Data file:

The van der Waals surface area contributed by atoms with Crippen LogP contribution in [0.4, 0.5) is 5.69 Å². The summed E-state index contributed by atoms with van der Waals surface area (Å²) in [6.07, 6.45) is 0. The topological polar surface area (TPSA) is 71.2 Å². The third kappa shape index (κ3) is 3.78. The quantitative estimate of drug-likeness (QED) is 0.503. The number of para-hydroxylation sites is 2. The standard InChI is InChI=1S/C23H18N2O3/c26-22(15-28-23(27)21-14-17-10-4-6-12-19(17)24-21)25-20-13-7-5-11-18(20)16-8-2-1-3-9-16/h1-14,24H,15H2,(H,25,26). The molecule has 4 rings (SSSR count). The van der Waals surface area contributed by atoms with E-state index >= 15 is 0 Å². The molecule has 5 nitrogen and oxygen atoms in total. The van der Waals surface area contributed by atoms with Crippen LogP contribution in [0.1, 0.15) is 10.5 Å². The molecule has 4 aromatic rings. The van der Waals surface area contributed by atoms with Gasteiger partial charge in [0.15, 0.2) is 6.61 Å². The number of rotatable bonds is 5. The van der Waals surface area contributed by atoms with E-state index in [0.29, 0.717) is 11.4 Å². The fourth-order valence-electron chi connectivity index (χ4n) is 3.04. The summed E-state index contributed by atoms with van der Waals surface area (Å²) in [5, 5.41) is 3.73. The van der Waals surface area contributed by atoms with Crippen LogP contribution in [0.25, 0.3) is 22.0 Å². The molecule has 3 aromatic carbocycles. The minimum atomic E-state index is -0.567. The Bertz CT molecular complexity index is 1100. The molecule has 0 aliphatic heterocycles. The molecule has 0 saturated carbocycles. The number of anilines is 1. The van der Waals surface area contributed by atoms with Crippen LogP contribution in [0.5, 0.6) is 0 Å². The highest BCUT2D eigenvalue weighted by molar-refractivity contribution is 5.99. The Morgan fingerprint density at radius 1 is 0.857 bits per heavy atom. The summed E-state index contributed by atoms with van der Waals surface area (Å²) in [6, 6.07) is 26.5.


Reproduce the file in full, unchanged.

The van der Waals surface area contributed by atoms with Crippen LogP contribution in [0.4, 0.5) is 5.69 Å². The summed E-state index contributed by atoms with van der Waals surface area (Å²) in [6.07, 6.45) is 0. The topological polar surface area (TPSA) is 71.2 Å². The third kappa shape index (κ3) is 3.78. The quantitative estimate of drug-likeness (QED) is 0.503. The number of para-hydroxylation sites is 2. The standard InChI is InChI=1S/C23H18N2O3/c26-22(15-28-23(27)21-14-17-10-4-6-12-19(17)24-21)25-20-13-7-5-11-18(20)16-8-2-1-3-9-16/h1-14,24H,15H2,(H,25,26). The molecule has 4 rings (SSSR count). The van der Waals surface area contributed by atoms with E-state index >= 15 is 0 Å². The molecule has 5 nitrogen and oxygen atoms in total. The van der Waals surface area contributed by atoms with Crippen LogP contribution in [0.1, 0.15) is 10.5 Å². The molecule has 4 aromatic rings. The van der Waals surface area contributed by atoms with Gasteiger partial charge in [0.15, 0.2) is 6.61 Å². The number of rotatable bonds is 5. The van der Waals surface area contributed by atoms with E-state index in [0.29, 0.717) is 11.4 Å². The fourth-order valence-electron chi connectivity index (χ4n) is 3.04. The summed E-state index contributed by atoms with van der Waals surface area (Å²) in [5, 5.41) is 3.73. The van der Waals surface area contributed by atoms with Crippen LogP contribution in [0.25, 0.3) is 22.0 Å². The molecule has 3 aromatic carbocycles. The minimum atomic E-state index is -0.567. The Bertz CT molecular complexity index is 1100. The molecule has 0 aliphatic heterocycles. The molecule has 0 saturated carbocycles. The number of anilines is 1. The van der Waals surface area contributed by atoms with Crippen LogP contribution in [0.5, 0.6) is 0 Å². The highest BCUT2D eigenvalue weighted by molar-refractivity contribution is 5.99. The Morgan fingerprint density at radius 1 is 0.857 bits per heavy atom. The summed E-state index contributed by atoms with van der Waals surface area (Å²) in [6, 6.07) is 26.5.